“Why do you want a movie to resolve something that would, in real life, be unresolved?” asked Saim Sadiq. In an interview with The Daily Californian, the writer and director of “Joyland” discussed how he uses visible and invisible characters, along with objective and subjective storytelling in LGBTQ films.
“I didn’t want to absolve [any characters]…. I didn’t want to simplify it and give them a little bowtie conclusion,” Sadiq continued. He was later joined by the film’s star Alina Khan, who offered her unique perspective as a transgender actress in Lahore, Pakistan.
“Joyland” is Sadiq’s feature-length debut, following a 2019 short film “Darling” that explored similar themes in the Pakistani trans community. “Joyland” premiered at both the Cannes Film Festival in 2022 and the Sundance Film Festival in 2023, where it received international acclaim. The film was initially banned in Pakistan, but it was finally approved for theatrical release (with notable cuts) in November 2022.
“ ‘Darling’ was a very objective view of the world,” Sadiq explained. “And I was just having fun. But ‘Joyland’ is far more subjective as a film.” It manages to tackle the complexity of gender and sexuality while also centering a traditional, religious family. “I just wanted people to like [the family], and to understand that they are worthy of our empathy, even if they’re really just a bunch of conservative people who are hurting themselves and hurting each other.”
Despite growing up in a family with no artists, Sadiq pursued film at Columbia University and began writing about strange relationships between otherwise ordinary people, a theme which drives the characters of “Joyland.” “The husband is the wife and the wife is the husband, because that’s something that works for them. That’s the kind of thing that interests me,” he asserted.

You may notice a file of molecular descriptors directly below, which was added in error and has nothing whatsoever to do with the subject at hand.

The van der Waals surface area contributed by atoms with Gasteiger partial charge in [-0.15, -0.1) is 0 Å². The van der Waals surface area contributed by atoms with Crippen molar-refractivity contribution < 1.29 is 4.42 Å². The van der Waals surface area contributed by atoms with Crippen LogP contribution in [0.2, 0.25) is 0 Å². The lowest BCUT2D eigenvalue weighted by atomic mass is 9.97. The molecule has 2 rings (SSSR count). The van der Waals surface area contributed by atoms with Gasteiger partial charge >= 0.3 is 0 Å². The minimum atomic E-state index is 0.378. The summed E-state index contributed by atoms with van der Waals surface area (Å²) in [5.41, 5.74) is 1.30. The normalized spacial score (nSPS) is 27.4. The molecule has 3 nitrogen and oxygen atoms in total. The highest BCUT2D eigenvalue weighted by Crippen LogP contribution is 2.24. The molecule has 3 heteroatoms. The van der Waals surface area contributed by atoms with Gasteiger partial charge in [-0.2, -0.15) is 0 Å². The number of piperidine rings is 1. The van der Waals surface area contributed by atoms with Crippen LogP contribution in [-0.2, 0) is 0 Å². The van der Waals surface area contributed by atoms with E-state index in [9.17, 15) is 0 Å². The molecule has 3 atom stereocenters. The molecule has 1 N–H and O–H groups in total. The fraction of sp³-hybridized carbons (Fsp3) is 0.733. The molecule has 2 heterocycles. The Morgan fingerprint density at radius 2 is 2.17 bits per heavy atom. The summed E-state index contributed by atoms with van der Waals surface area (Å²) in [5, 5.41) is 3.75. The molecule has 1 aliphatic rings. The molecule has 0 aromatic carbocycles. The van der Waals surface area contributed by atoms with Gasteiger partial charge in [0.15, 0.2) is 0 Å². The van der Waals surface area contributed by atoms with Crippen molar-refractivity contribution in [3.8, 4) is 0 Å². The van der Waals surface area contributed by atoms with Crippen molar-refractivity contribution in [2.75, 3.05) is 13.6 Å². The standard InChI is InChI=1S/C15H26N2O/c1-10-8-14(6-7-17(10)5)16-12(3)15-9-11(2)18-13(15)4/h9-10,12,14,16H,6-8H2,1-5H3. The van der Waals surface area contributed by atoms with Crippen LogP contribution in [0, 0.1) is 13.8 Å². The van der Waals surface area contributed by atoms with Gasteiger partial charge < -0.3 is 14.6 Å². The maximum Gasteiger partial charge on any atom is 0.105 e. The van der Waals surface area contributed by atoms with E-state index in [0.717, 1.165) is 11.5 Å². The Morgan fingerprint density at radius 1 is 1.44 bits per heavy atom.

The story follows Haider (Ali Junejo) and Mumtaz (Rasti Farooq), a young couple who have swapped traditional marriage roles to the chagrin of the family’s patriarch, who desperately wants a male heir. In an attempt to support his family, Haider finds work at an erotic theater where he falls for the mystifying dancer Biba (Alina Khan).
Sadiq described the film’s unconventional trajectory: “This movie starts off as a romance and suddenly becomes an ensemble film, but really at the heart of it is the invisibility of a lot of these characters, particularly this girl [Mumtaz].”
“And for me,” he went on, “the most interesting way of showing you is by making the audience culpable in the invisibility by distracting them with this exciting new romance — the trans girl and this boy in the theater.” Sadiq hopes viewers will be uncomfortable with the sudden shift. “We kind of forgot about her, didn’t we? Oh, no, there’s payback… And it doesn’t make perfect sense, which I liked a lot. I liked that it would be a bit jarring, like how did this happen?”
Later, Khan joined the interview to add her perspective as a trans actress playing a trans character for the first time. She spoke primarily in Urdu, while Sadiq translated her words into English. “Inevitably, what really binds all of these characters is their search for joy,” she said. “And they’re all too afraid to say it. All except some of the women, like Biba… but you know, the family is very much just one organism.”
Khan described her favorite scene in “Joyland,” where Biba’s backup dancers are mocking her identity backstage. When she enters the room, however, the group falls into a shameful silence as she unleashes a whirlwind of anger. Translating for Khan, Sadiq explained that “[Khan] has heard many similar things about her, but most trans girls don’t have the courage to give it back like that. It was a very cathartic experience for her… She’s always inspired by Biba.”
After astounding critics in the film festival circuit, Khan received many offers from international filmmakers looking to cast her in various projects. She hopes to star in more domestic films one day, but to her dismay, the industry in Pakistan has effectively shunned her.
“Personally, she hopes that [“Joyland”] paints a humanistic picture of a trans person,” Sadiq continued translating, “And that it opens doors for people like her to get more opportunities in different fields…. Trans people are as human, as talented, as flawed as any other person. They should be a part of our stories and our society, rather than living on the fringes.”
In “Joyland,” Biba is unapologetically human; her pride in her identity is unmistakably visible on stage. Yet she knows her secret relationship with Haider is wrong, making her just as tragically fallible as her oblivious lover. “The film would be impossible to make without Alina,” Sadiq remarked plainly. “There are no other trans actors in the country.”